Why I Love...
Repeat Le Mans-winner Emanuele Pirro on the thrill of his debut race
‘Three laps from the finish the rain intensified and I spun in a river of water. Only then did I realise I’d amassed a 15 second lead! As I walked back to the pits I couldn’t stop crying’
I loved my first car race, I can remember it as though it was only yesterday. Racing is in my blood. I began in karts and when I reached the age when I could start motor racing I had two things in my favour – the success of older kart drivers such as Elio De Angelis, Riccardo Patrese, Andrea De Cesaris and Eddie Cheever helped me to get started, plus the Fiat Lancia Group, which was very supportive of Italian drivers, had just launched the new Fiat Abarth Formula.
The first season was 1980. The design was based on limited -budget racing using the Lancia Beta engine and gearbox. The cars were all delivered together during March at Mugello, a circuit that intimidates even the best. Power was in the area of 150bhp.
I had just won the Italian karting championship for the second year and this gave me a limited budget, sufficient only to join a team which had never entered circuit racing before. The question I couldn’t ignore was whether I was good enough to make a career out of motor racing? I could not be just average.
I was very nervous ahead of my first race. I qualified 8th out of 52, started on the second row of the second heat, and finished in second place. This earned me the chance to start from the second row for the final.
Then it began to rain, heavily. I’d never driven in the wet before and I thought it could spell disaster for me. To make matters worse, I had to skip the fifteen minutes of extra practice time agreed by the race director because my rain light was faulty.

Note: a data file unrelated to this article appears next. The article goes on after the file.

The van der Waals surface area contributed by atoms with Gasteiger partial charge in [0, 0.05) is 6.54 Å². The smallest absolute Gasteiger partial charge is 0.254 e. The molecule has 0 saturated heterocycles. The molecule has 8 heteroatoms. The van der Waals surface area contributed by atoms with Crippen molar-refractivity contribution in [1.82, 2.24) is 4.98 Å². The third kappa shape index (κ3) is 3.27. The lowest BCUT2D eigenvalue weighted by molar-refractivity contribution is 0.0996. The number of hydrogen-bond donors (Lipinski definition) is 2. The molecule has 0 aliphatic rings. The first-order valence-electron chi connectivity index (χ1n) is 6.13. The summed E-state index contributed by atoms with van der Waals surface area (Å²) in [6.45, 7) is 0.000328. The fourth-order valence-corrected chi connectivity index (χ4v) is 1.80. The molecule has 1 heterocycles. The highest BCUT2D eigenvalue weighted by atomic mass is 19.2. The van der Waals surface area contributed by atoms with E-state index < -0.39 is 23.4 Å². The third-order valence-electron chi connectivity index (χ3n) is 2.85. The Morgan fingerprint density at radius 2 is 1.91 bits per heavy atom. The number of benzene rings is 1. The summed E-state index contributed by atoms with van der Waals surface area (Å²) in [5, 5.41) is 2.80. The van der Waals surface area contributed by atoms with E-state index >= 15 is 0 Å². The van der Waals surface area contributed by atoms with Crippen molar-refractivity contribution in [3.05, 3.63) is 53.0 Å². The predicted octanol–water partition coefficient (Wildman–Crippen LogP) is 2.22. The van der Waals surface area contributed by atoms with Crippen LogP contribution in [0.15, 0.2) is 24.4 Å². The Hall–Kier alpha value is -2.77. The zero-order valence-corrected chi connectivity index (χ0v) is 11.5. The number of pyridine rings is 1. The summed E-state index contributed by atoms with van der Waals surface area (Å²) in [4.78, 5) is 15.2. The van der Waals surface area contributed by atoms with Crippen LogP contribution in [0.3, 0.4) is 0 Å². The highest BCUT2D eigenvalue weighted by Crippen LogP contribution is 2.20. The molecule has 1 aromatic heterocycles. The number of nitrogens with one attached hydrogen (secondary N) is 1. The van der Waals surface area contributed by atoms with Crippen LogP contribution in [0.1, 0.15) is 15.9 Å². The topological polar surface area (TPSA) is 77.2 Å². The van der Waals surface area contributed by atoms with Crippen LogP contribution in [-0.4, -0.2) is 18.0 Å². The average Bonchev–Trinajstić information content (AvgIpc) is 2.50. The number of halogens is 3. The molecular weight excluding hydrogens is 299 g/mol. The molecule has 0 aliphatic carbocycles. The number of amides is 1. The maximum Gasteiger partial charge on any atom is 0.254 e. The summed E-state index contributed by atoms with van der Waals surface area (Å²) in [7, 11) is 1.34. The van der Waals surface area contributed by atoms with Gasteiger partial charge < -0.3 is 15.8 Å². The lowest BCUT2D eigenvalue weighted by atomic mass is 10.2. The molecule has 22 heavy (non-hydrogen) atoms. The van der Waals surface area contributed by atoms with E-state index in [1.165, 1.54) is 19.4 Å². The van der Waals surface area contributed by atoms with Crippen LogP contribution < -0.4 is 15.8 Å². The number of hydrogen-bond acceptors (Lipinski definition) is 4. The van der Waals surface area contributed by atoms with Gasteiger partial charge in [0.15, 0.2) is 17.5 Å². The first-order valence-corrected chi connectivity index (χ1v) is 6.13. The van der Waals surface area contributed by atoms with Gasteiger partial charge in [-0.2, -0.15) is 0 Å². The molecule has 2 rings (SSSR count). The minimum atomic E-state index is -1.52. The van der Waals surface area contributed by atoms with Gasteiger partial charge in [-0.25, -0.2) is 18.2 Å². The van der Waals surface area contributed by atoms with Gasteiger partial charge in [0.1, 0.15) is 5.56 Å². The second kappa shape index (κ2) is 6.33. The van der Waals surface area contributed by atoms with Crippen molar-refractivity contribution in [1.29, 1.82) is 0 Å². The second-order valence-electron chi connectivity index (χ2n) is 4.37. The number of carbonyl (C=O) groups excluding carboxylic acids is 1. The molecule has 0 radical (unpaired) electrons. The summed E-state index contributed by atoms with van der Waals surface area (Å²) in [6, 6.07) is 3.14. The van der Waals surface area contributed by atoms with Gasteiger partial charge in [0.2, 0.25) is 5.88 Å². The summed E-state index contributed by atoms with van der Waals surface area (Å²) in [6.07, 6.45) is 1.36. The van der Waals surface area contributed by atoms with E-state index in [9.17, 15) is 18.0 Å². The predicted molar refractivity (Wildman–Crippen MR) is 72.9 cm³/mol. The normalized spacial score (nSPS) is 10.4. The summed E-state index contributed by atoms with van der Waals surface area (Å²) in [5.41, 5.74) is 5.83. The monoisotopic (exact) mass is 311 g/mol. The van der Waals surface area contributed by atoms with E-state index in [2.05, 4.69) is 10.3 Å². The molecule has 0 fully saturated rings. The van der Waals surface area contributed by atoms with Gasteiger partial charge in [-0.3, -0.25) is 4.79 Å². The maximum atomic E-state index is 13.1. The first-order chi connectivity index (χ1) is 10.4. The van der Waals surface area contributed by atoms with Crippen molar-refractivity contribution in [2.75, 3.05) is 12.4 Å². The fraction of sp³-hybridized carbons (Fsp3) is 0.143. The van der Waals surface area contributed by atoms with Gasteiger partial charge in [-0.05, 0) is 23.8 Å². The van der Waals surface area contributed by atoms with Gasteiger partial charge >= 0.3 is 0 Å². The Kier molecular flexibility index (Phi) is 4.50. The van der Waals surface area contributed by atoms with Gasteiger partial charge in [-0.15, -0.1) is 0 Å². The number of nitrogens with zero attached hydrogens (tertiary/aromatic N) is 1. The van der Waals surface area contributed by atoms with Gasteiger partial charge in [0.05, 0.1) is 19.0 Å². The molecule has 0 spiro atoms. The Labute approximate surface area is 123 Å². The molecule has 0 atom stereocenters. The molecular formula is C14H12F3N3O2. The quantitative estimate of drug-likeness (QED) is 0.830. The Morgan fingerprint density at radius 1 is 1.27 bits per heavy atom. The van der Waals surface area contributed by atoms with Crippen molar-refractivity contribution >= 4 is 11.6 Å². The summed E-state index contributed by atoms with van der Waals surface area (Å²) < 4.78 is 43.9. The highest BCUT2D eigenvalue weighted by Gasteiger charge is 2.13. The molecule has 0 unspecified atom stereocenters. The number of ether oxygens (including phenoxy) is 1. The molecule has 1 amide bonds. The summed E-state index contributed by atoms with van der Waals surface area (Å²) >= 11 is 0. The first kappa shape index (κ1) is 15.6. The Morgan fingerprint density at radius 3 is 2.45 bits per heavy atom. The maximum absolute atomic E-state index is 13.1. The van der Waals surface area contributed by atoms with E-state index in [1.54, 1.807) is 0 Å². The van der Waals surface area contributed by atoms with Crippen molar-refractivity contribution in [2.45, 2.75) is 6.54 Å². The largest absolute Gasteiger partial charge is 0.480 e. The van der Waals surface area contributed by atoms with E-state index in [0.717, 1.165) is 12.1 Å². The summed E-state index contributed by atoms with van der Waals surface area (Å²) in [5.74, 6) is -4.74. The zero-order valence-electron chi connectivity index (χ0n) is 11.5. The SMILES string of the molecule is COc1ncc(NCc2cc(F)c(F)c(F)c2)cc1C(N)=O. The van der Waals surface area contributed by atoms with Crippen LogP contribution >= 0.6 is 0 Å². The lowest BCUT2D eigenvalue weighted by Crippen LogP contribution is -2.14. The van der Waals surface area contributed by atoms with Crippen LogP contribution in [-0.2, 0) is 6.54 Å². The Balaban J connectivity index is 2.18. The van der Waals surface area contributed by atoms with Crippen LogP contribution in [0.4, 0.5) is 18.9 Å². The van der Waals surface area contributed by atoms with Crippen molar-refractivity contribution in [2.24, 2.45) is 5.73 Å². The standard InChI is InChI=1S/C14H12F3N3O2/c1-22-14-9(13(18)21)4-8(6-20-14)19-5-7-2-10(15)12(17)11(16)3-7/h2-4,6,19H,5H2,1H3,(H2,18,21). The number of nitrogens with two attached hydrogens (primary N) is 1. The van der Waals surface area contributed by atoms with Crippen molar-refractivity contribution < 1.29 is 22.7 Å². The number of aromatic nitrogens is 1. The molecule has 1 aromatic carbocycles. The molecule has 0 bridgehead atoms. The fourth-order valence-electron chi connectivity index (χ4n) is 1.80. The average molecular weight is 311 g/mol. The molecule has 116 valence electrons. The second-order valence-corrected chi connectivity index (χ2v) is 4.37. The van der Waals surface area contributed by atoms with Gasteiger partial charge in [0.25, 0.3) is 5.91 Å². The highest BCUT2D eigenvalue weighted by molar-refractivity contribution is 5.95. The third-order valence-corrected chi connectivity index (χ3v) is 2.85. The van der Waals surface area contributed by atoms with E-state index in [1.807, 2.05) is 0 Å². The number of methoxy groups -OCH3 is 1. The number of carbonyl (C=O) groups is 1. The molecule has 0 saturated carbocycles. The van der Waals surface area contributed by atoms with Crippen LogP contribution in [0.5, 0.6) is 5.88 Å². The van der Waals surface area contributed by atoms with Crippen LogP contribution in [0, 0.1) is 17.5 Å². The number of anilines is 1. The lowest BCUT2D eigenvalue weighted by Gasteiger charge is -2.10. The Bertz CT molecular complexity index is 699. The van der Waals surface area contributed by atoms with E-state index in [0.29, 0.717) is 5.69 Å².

By the time it was fixed the other cars were already on the grid and so I had to complete my formation lap alone. The car was sliding about everywhere and the situation seemed hopeless.
When the flag went down I found myself leading along the straight and into the first corner. I had no idea where to brake. As I came out I was still ahead, a position I maintained for the next few turns. Behind, all was a huge blur of spray. Because no-one had passed me I thought there’d been a massive accident.
Three laps from the finish the rain intensified and I spun in a newly formed river of water across the track. The car stopped, buried in a sand trap facing the oncoming cars. Only then did I realise I’d amassed a 15 second lead! As I walked back to the pits I couldn’t stop crying, fully expecting everyone to be angry. In fact, they were totally excited by my performance. I then won the next race and went on to take the championship.
That first race was so important. It helped me to answer my question: could I hope to succeed as a racing driver?
Pirro about to embark on a fateful drive at Mugello in his Fiat Abarth Formula